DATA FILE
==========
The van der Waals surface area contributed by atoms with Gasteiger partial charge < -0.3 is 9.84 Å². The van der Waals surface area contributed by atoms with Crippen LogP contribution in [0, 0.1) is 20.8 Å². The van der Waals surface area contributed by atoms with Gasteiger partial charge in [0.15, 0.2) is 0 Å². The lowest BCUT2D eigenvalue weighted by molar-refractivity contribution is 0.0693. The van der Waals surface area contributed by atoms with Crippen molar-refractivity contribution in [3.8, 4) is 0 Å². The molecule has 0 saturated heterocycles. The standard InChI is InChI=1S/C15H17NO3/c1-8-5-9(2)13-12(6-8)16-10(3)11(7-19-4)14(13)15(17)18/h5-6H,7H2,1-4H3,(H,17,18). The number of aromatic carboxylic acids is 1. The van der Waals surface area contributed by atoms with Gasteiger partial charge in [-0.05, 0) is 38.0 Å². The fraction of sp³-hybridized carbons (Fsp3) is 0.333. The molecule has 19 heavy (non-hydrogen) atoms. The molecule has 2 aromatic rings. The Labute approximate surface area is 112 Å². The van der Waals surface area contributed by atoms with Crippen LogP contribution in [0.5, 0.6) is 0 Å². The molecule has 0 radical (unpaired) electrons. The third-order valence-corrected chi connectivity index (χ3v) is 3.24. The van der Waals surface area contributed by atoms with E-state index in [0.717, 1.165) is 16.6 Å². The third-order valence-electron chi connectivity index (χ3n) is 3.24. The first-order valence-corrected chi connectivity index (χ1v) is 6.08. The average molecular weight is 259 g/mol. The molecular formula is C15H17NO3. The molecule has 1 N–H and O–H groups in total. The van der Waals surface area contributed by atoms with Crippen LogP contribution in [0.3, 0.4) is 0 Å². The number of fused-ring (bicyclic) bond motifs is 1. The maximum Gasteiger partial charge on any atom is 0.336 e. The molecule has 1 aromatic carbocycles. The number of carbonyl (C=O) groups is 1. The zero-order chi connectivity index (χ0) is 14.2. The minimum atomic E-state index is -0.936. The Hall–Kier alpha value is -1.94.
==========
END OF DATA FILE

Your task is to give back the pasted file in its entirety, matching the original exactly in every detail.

The van der Waals surface area contributed by atoms with Gasteiger partial charge < -0.3 is 9.84 Å². The van der Waals surface area contributed by atoms with Crippen LogP contribution in [0, 0.1) is 20.8 Å². The van der Waals surface area contributed by atoms with Gasteiger partial charge in [0.15, 0.2) is 0 Å². The lowest BCUT2D eigenvalue weighted by molar-refractivity contribution is 0.0693. The van der Waals surface area contributed by atoms with Crippen molar-refractivity contribution in [3.8, 4) is 0 Å². The molecule has 0 saturated heterocycles. The standard InChI is InChI=1S/C15H17NO3/c1-8-5-9(2)13-12(6-8)16-10(3)11(7-19-4)14(13)15(17)18/h5-6H,7H2,1-4H3,(H,17,18). The number of aromatic carboxylic acids is 1. The van der Waals surface area contributed by atoms with Gasteiger partial charge in [-0.05, 0) is 38.0 Å². The fraction of sp³-hybridized carbons (Fsp3) is 0.333. The molecule has 19 heavy (non-hydrogen) atoms. The molecule has 2 aromatic rings. The Labute approximate surface area is 112 Å². The van der Waals surface area contributed by atoms with Crippen LogP contribution in [0.5, 0.6) is 0 Å². The molecule has 0 radical (unpaired) electrons. The third-order valence-corrected chi connectivity index (χ3v) is 3.24. The van der Waals surface area contributed by atoms with E-state index in [0.717, 1.165) is 16.6 Å². The third-order valence-electron chi connectivity index (χ3n) is 3.24. The first-order valence-corrected chi connectivity index (χ1v) is 6.08. The average molecular weight is 259 g/mol. The molecular formula is C15H17NO3. The molecule has 1 N–H and O–H groups in total. The van der Waals surface area contributed by atoms with Crippen LogP contribution in [0.3, 0.4) is 0 Å². The number of fused-ring (bicyclic) bond motifs is 1. The maximum Gasteiger partial charge on any atom is 0.336 e. The molecule has 1 aromatic carbocycles. The number of carbonyl (C=O) groups is 1. The zero-order chi connectivity index (χ0) is 14.2. The minimum atomic E-state index is -0.936. The Hall–Kier alpha value is -1.94.